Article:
Risk factors include stress, depression, those with a mental health diagnosis or currently seeking treatment, history of attempts, toxic and hostile work environments, discriminatory or harassing behaviors, financial and legal issues, divorce or breakup, death of a loved one or comrade, and alcohol and drug abuse.
Individual protective or countering factors that may circumvent the likelihood of negative impact are connectedness, cohesion and engagement, self-care; supportive leadership, family and peers; work-life balance, high morale and open communication about the challenges you may be facing.
Self-awareness, self-management, responsible decision-making and social awareness are integral in suicide prevention as it begins with ourselves. Strategically, we must create supportive environments that promote the health and well-being of our Airmen and Guardians and reduce barriers to seeking help, regardless of severity.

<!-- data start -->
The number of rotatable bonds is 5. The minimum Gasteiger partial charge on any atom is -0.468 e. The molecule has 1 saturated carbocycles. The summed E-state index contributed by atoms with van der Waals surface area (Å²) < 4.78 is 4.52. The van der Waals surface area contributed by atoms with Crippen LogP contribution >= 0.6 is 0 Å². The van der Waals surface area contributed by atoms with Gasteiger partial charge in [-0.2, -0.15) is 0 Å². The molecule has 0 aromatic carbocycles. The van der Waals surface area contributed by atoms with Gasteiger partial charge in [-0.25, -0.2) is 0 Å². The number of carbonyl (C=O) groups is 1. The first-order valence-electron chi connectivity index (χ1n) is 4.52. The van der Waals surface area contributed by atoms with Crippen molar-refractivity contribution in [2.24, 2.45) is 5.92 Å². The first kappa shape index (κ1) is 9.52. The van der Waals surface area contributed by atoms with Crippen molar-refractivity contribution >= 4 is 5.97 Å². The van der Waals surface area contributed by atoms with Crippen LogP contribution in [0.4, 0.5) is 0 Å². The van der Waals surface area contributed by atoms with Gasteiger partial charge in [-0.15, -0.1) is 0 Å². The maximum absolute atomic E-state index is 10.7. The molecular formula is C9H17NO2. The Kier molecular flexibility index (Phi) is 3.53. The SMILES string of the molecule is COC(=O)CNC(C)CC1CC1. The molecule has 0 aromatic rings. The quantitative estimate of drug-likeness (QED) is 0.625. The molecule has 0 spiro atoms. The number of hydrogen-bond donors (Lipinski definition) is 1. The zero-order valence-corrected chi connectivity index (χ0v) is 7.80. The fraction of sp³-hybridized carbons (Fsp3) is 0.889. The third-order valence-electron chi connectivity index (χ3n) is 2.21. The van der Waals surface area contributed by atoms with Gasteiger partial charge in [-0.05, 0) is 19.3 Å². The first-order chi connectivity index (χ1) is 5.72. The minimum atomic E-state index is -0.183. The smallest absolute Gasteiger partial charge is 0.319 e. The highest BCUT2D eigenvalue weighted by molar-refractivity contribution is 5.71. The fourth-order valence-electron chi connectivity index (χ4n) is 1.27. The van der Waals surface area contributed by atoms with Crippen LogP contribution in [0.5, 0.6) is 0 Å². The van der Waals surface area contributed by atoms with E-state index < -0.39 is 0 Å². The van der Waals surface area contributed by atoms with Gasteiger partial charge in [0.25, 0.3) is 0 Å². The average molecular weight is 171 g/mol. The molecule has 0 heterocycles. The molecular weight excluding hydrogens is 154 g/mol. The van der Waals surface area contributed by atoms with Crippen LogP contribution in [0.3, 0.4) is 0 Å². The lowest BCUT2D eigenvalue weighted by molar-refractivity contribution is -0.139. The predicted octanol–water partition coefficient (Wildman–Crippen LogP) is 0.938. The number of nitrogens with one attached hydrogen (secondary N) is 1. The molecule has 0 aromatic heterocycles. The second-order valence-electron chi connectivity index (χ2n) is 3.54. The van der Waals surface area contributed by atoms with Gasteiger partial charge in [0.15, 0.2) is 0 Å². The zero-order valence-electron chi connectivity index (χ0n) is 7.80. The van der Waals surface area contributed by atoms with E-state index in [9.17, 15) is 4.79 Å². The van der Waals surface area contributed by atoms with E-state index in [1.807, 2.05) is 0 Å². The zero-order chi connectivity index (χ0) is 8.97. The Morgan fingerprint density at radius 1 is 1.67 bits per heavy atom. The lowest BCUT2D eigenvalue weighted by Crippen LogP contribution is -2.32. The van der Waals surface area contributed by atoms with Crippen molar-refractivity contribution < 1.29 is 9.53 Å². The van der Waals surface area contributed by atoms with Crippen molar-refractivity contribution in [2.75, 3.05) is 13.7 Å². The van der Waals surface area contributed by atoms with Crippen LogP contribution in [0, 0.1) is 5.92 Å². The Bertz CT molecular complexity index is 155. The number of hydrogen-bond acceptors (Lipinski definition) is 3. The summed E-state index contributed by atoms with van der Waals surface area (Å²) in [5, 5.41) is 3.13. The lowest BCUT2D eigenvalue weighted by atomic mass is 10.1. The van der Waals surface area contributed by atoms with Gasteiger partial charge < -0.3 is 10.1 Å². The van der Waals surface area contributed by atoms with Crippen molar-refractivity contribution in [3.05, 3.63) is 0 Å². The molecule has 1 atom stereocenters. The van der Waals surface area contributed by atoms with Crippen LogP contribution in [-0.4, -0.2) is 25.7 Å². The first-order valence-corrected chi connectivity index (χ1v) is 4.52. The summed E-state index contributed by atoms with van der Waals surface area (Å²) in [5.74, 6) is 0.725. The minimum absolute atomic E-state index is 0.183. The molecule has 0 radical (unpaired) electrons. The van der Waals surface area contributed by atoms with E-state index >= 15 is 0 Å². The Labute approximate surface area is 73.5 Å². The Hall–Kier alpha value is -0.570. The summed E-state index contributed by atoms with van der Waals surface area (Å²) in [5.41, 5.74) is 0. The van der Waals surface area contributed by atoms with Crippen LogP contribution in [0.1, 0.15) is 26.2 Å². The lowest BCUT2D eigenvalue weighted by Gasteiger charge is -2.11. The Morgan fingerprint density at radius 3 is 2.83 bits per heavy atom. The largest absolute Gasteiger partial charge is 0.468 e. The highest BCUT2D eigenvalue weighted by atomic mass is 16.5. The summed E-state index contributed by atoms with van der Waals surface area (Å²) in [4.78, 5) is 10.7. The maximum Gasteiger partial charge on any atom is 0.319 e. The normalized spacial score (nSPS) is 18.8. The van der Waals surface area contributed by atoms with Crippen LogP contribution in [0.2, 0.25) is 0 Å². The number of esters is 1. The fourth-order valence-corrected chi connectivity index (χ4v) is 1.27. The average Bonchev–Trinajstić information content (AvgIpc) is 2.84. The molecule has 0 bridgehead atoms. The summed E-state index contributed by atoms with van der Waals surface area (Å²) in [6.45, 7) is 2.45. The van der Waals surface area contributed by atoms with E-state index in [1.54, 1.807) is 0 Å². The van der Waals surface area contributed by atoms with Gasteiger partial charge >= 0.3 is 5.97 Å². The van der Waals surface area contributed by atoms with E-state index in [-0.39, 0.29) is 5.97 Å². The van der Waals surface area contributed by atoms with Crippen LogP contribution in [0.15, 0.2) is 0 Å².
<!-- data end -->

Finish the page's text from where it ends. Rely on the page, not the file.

Leaders, supervisors and wingmen at all levels are highly encouraged to continue to leverage your master resilience trainers, resilience training assistants and helping agencies such as the chaplain, mental health, violence prevention integrator, military family life consultants, first sergeants, Alcohol and Drug Abuse Treatment program, Family Advocacy, Military OneSource, Airman & Family Readiness Center, Civilian Health Promotion Services, community support coordinators and Employee Assistance Program.
America depends on you to fly, fight and win. Each and every one of you are vital to your family, the Air Force community and success of our mission.
What are you doing to take care of yourselves and others — how are you preventing suicide?